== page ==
|The Consumer Reels in the Hero|
|96"" x 65""|
|Inkjet Print / Collage|
|48" " x 36""|
|35" x 96"|
|Consume (the Stand)|
|81" x 42"|
|21" x 22"|
|The Celebrity Distracts the Workers|
|48"" x 96""|
|Agent of Change|
|Inkjet Print, Collage|
|50"" x 30""|
|Healthy Competition Amongst the Workers|
|75"" x 40""|
|The Workers Rally Upon the Fall of the Hero|
|72"" x 40""|
|The New Celebrity Emerges|
|33"" x 128""|
|Healthy Competition ... III|
|66" x 39"|
|Statement||Bio / CV|
|Statement||Bio / CV|
I am intending to portray common societal behavior as outstanding and violent events. These moments display the impacts of our larger social relationships. The tenets of my work give preference to qualities favored by group-level natural selection (as described by Edward O. Wilson) - concern for others, social awareness, future awareness, division of labor.
These attributes are what allow for a strong social organism to grow, countered by strong individual ones: if a selfish character was in competition with a banded group of selfless ones, selection should favor the group. Unfortunately, this is not the case in contemporary Western society and this is developed in the work.
This ethic is portrayed as victim to the dramatic, egregious behavior that often appears as the dominant element in each piece. The – usually larger – individuals who are manipulating or overbearing groups of others seem to be in control, in power and in comfort.
The proposed characters in these drawings utilize aggrandized behavior to describe their relationships to one another and their role within the contained event. These characters are offshoots of my original roles – the worker, hero, celebrity and consumer – but retain very little of their visual specificity. By removing the cues for individual character types, I am allowing this behavior to explain the qualities of each figure within the piece – qualities such as self-adoration, deviousness, and helplessness.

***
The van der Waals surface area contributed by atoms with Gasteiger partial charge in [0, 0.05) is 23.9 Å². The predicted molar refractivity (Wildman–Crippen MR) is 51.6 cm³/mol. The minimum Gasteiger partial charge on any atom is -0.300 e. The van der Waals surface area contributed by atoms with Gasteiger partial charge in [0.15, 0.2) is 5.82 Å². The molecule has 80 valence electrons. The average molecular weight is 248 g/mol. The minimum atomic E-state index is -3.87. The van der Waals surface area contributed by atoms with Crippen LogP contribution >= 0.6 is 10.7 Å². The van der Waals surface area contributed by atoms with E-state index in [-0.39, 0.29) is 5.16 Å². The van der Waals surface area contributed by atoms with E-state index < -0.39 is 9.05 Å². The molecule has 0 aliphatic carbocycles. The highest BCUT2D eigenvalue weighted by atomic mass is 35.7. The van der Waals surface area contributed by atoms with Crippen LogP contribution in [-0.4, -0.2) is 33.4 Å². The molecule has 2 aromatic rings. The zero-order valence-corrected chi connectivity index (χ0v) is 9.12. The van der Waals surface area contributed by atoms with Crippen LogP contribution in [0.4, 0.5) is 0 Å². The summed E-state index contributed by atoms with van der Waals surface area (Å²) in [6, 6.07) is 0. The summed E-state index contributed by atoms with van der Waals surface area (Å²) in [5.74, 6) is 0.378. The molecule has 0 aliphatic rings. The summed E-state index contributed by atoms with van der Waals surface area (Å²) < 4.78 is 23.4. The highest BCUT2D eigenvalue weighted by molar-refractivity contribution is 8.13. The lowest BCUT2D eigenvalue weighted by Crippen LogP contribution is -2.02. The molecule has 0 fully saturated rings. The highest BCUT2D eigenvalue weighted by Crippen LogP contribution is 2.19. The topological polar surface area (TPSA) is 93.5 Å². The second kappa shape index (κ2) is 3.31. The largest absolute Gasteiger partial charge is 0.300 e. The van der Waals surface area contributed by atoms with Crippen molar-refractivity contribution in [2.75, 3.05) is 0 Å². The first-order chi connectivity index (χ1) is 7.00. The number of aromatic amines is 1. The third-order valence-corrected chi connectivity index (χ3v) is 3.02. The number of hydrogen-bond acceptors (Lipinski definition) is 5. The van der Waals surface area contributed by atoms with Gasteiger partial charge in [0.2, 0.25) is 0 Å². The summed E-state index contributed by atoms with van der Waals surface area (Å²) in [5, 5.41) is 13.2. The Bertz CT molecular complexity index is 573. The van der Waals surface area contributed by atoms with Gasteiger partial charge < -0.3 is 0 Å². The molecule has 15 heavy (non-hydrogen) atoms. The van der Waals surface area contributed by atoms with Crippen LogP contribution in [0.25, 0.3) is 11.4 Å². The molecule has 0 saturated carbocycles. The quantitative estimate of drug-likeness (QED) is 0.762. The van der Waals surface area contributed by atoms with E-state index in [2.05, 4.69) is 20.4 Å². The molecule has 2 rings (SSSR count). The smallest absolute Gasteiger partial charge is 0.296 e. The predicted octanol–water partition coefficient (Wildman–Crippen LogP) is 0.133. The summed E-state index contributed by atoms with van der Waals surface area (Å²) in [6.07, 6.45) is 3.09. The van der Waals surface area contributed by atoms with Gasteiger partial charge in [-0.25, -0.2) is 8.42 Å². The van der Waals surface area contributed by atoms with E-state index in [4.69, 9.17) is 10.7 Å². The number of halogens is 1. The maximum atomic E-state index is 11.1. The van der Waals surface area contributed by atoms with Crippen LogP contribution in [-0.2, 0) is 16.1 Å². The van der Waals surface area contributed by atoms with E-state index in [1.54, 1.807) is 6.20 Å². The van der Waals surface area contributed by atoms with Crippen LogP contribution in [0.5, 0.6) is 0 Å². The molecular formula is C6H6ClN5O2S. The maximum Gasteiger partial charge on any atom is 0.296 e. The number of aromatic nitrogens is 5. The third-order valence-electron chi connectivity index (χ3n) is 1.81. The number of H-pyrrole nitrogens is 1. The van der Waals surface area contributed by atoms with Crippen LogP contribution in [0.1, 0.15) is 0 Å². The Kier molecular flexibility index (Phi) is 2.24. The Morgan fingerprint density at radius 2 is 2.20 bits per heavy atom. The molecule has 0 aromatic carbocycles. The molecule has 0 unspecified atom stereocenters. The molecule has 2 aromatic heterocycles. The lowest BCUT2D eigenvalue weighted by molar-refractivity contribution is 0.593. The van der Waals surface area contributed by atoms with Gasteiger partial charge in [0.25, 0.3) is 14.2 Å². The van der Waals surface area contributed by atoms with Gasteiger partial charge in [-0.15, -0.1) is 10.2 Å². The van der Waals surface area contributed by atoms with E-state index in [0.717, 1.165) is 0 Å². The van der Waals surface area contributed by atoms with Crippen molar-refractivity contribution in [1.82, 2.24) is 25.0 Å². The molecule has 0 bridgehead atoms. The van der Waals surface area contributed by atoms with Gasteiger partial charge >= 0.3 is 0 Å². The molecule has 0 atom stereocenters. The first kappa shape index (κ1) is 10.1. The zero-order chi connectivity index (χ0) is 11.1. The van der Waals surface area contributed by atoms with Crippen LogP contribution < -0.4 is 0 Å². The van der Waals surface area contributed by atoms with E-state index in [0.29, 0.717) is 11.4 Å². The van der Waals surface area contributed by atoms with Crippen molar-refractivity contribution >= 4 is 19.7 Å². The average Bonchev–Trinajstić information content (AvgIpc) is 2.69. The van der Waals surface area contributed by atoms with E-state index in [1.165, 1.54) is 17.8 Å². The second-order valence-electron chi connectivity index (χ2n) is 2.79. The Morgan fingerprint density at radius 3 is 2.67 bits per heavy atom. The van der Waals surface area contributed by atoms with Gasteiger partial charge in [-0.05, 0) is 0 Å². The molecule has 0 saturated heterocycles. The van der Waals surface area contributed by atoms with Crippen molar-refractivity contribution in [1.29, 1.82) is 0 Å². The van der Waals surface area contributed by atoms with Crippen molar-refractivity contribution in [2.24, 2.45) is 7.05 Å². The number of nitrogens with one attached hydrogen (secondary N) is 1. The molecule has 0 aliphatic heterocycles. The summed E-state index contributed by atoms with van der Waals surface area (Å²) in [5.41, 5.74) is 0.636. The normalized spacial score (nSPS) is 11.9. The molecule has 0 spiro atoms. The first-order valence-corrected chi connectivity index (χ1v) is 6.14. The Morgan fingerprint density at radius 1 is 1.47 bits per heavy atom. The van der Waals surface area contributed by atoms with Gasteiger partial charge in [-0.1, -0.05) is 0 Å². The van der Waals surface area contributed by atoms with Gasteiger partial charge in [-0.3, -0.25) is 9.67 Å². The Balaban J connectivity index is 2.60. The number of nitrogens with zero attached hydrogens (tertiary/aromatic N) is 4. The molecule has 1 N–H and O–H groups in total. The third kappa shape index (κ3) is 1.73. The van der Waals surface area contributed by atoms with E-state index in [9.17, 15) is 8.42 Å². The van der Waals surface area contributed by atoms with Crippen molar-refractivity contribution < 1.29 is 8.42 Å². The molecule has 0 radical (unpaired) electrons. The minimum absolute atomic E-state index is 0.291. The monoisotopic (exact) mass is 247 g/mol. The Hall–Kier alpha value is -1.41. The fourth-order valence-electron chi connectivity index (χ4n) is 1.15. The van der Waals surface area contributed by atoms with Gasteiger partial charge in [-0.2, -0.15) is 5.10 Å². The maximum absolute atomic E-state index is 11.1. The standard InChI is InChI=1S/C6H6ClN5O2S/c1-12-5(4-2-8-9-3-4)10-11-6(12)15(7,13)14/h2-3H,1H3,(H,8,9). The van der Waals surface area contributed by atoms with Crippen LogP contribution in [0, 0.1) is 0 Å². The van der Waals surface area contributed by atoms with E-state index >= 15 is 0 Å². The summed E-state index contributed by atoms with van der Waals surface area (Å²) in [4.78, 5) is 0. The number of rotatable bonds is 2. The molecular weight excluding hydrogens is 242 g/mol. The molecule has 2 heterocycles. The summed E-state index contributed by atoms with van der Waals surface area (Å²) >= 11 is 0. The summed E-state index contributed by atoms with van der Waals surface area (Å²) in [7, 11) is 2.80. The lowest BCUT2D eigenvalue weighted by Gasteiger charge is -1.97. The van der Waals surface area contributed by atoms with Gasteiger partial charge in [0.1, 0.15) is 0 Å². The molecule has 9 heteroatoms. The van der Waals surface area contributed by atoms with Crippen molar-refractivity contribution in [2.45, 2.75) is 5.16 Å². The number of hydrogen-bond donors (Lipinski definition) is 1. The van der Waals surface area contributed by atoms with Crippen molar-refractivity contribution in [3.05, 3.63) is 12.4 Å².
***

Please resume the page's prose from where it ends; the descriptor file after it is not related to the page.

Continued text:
These characteristics are attributed to non-specific individuals at a given moment; they are no longer assigned to a larger social group, especially not as exclusive traits. Violence, manipulation, pain, desire, these are things expressed by those who make up a group, not the mask that defines a group.
Artist Bio / CV
Tyler Zeleny (b. 1990, Brunswick, OH) is a Bachelor of Fine Arts (BFA) recipient from the Cleveland Institute of Art (CIA), majoring in Drawing with a minor in Animation and a Creative Writing Concentration. He is a recipient of four-year scholarships: the Ospanik Scholarhip, Horvath Scholarship and CIA Portfolio Scholarship, and additional awards including the David and Anne Deming Award and the Cleveland Institute of Art's Board of Director's Award. His work has been exhibited at Survival Kit Gallery (2012), Legation a Gallery (2011), Forum Artspace (2011) and was frequently a part of exhibitions at CIA including the Student Independent Exhibition 66 (2012) and EMIT Film and Video Festival (2010). Tyler currently assists and teaches Continuing Education classes at the Cleveland Institute of Art. Zeleny lives and works in Cleveland, Ohio.